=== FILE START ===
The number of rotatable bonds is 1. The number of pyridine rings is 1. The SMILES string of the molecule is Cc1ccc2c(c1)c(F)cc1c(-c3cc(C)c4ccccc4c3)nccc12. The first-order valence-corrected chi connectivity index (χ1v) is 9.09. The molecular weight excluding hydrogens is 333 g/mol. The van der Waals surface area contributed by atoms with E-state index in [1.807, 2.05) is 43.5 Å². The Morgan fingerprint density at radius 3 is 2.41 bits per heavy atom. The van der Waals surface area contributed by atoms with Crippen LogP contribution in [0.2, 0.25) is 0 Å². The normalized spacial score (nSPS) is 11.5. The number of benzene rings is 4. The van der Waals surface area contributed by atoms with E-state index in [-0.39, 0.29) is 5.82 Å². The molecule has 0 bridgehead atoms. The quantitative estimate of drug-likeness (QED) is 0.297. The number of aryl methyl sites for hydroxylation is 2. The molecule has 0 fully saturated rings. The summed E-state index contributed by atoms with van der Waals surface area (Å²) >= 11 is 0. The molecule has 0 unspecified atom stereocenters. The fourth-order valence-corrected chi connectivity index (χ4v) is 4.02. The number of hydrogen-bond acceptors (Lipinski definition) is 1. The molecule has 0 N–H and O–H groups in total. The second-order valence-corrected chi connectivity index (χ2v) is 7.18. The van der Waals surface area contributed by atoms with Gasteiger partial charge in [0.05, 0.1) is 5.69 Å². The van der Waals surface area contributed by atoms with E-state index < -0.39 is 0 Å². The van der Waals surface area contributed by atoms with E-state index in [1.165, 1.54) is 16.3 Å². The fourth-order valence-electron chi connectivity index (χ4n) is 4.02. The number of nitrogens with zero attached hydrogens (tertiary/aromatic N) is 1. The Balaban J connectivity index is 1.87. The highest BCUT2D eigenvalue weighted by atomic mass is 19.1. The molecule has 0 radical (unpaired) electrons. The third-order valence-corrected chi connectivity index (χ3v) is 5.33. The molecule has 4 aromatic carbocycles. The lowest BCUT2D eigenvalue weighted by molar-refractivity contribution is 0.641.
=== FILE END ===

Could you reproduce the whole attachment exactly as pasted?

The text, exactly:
The number of rotatable bonds is 1. The number of pyridine rings is 1. The SMILES string of the molecule is Cc1ccc2c(c1)c(F)cc1c(-c3cc(C)c4ccccc4c3)nccc12. The first-order valence-corrected chi connectivity index (χ1v) is 9.09. The molecular weight excluding hydrogens is 333 g/mol. The van der Waals surface area contributed by atoms with E-state index in [1.807, 2.05) is 43.5 Å². The Morgan fingerprint density at radius 3 is 2.41 bits per heavy atom. The van der Waals surface area contributed by atoms with Crippen LogP contribution in [0.2, 0.25) is 0 Å². The normalized spacial score (nSPS) is 11.5. The number of benzene rings is 4. The van der Waals surface area contributed by atoms with E-state index in [-0.39, 0.29) is 5.82 Å². The molecule has 0 bridgehead atoms. The quantitative estimate of drug-likeness (QED) is 0.297. The number of aryl methyl sites for hydroxylation is 2. The molecule has 0 fully saturated rings. The summed E-state index contributed by atoms with van der Waals surface area (Å²) >= 11 is 0. The molecule has 0 unspecified atom stereocenters. The fourth-order valence-corrected chi connectivity index (χ4v) is 4.02. The number of hydrogen-bond acceptors (Lipinski definition) is 1. The molecule has 0 N–H and O–H groups in total. The second-order valence-corrected chi connectivity index (χ2v) is 7.18. The van der Waals surface area contributed by atoms with Gasteiger partial charge in [0.05, 0.1) is 5.69 Å². The van der Waals surface area contributed by atoms with E-state index < -0.39 is 0 Å². The van der Waals surface area contributed by atoms with E-state index in [1.165, 1.54) is 16.3 Å². The fourth-order valence-electron chi connectivity index (χ4n) is 4.02. The number of nitrogens with zero attached hydrogens (tertiary/aromatic N) is 1. The Balaban J connectivity index is 1.87. The highest BCUT2D eigenvalue weighted by atomic mass is 19.1. The molecule has 0 radical (unpaired) electrons. The third-order valence-corrected chi connectivity index (χ3v) is 5.33. The molecule has 4 aromatic carbocycles. The lowest BCUT2D eigenvalue weighted by molar-refractivity contribution is 0.641.